26 April 2015

Drinking pastis in Paris ~ how to look as though you know what you're doing

One of the nice things about our morning coffee place, Le Brio, is that one can order a drink to go with a coffee. It seems a civilised approach to life in Paris and ... why not?

In my case, I decided to try pastis, a liqueur that continues to enjoy great popularity throughout France. When last I tried pastis, it presented itself as deserving to be in the floor-cleaners section of a supermarket. Think about Dettol and you will understand the implications of what I speak. My mother once gave Dettol to me, undiluted, as a cure for a some kind of throat infection I had as child. It cured the sore throat, and it was three weeks before my taste buds started working again.

However, notwithstanding my first brush with pastis five years ago, and the memory of Dettol, a second chance is warranted, especially in the friendly setting of Le Brio.

It's easy enough to order a pastis, and so I did, en français. So far, so good. The pastis arrived in a tall and narrow glass. A glass of ice came with it and some water on the side. This is where things became complicated, at least in my mind. "What do I do with these things?" I wondered.

For reasons beyond comprehension,  and to the horror of everyone in the café, I decided, rather abruptly, to pour my pastis into the glass of ice. The café's manager frowned disapprovingly and other patrons shook their heads in disbelief. All eyes were on me to see what "the foreigner" would do next. The café became as quiet as the first snowfall in Dawson City. This is where I should have looked to Sherry for some wisdom, but no, without warning I threw my head back and guzzled the drink down. "Mon Dieu!" and "Merde" were words I heard exclaimed in hushed whispers from my now former comrades in Le Brio. I think I even heard a plaintive "oy vey" from someone in the back.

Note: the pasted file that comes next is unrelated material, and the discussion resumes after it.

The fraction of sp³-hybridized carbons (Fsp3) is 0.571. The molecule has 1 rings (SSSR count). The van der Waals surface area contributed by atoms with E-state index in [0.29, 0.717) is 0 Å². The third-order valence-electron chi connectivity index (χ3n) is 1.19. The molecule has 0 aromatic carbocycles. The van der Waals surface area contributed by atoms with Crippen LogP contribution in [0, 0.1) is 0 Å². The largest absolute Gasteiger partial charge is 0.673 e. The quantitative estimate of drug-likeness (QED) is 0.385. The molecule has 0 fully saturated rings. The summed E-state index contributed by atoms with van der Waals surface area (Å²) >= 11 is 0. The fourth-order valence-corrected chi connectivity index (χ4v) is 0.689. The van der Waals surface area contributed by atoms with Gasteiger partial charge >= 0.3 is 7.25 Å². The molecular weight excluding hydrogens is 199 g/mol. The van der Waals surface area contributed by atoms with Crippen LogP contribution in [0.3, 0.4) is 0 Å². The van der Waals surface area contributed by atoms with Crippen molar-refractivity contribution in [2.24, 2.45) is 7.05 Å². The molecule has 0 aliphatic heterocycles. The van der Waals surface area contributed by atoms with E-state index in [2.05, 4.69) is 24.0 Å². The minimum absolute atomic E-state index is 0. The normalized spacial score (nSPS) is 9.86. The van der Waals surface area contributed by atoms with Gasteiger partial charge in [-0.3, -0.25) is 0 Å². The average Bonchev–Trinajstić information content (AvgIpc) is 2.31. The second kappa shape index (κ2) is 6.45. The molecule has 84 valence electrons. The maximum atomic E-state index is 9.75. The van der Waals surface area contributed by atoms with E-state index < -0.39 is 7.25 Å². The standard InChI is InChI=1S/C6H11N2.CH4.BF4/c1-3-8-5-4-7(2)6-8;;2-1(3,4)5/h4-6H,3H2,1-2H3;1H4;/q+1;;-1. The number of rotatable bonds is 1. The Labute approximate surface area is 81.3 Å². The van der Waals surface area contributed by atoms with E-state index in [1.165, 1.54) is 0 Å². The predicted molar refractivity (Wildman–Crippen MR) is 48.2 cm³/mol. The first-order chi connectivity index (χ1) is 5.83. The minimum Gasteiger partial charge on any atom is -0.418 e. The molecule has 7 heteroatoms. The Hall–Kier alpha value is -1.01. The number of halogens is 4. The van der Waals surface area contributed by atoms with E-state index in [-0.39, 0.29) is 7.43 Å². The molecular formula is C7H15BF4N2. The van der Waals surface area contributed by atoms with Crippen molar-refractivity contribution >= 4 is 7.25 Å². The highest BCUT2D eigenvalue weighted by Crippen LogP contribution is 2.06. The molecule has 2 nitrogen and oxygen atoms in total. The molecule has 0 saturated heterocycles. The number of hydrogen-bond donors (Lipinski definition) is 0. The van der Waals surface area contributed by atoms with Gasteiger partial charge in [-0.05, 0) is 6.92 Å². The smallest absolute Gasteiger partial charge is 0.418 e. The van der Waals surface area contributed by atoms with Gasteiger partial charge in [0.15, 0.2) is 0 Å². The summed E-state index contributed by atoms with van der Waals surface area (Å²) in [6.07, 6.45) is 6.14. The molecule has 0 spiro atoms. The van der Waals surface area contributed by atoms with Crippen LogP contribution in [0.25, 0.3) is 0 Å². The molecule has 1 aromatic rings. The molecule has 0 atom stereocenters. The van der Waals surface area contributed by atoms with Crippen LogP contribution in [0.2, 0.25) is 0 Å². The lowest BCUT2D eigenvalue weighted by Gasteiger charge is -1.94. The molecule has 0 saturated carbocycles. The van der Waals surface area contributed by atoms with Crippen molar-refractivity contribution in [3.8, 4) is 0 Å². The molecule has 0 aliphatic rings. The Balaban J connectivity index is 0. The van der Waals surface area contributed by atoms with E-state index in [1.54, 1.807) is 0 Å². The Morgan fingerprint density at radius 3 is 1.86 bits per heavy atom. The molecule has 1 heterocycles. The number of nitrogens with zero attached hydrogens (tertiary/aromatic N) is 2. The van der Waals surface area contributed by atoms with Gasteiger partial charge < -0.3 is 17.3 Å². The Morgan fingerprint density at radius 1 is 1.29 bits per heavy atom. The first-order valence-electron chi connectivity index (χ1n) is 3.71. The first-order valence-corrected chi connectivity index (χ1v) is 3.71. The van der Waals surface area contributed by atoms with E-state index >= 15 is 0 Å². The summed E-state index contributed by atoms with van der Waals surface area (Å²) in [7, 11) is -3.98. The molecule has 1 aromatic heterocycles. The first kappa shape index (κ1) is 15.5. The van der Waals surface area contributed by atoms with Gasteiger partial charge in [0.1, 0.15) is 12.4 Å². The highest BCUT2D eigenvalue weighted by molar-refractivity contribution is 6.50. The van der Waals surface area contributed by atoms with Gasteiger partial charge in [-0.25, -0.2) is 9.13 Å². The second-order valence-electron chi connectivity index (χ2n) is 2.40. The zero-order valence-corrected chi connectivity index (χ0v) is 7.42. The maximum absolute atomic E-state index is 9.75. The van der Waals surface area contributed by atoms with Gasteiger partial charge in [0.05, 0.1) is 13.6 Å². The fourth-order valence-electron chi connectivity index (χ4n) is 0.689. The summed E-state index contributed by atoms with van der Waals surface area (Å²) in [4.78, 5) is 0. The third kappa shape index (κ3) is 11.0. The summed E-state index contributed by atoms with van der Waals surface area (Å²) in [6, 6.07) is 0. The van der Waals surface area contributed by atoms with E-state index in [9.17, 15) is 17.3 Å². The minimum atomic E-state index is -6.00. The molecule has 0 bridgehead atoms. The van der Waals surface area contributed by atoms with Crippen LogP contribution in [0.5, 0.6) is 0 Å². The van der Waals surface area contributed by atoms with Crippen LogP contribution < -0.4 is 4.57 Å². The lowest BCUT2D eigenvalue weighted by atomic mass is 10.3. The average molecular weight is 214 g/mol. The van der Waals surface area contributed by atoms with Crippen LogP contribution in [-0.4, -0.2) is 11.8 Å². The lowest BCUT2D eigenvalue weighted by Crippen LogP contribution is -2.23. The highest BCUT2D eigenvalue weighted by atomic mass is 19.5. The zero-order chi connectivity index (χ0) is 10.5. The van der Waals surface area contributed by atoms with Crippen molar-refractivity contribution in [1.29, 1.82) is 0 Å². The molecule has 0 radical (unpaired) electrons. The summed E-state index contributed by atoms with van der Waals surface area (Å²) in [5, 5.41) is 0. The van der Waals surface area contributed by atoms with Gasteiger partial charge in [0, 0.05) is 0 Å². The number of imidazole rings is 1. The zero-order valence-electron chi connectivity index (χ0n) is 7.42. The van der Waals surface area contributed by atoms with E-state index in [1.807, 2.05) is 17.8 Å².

Well. It took a bit of effort, and a wee bit of assistance from the patrons at the café, but here is what should happen when drinking pastis.

Your pastis will arrive in a tall glass along with a glass of ice and a container of cool, but not cold, water. In a perfect world it should be spring water. Note the rich colour of the liqueur.

You will pour some water into the glass containing the pastis. About five parts water to one part pastis is considered proper, though no one will get excited if you have a personal preference that is slightly different, within accepted French protocol of course, and you will never know what that protocol might be. Notice the addition of water has changed the dark golden colour of the liqueur to a cloudy shade of white. This is normal.

Now, you can add some ice. Again, it is a personal preference, though one or two ice cubes is probably okay. No ice would be okay too. 

At this point you should use the spoon provided to gently stir the concoction. This will release all the flavours.

Finally, you are ready to drink, not guzzle, but drink gently. Like a man but with some sophistication. I know this can be difficult for a Canadian male, but we have to try.

What a difference it all makes. This drink tastes fantastique! Unbelievably refreshing and ... not like floor cleaner at all.

Pastis was introduced to France in 1932 by Paul Ricard. Over 130 million litres of pastis are sold every year in the republic, or about two litres for every living person. It is especially nice on a hot day.

And yes, I continue to order it at the café, where my comrades have forgiven me my transgression. 

Photos by Jim Murray and Sherry MacDonald. Copyright 2015.

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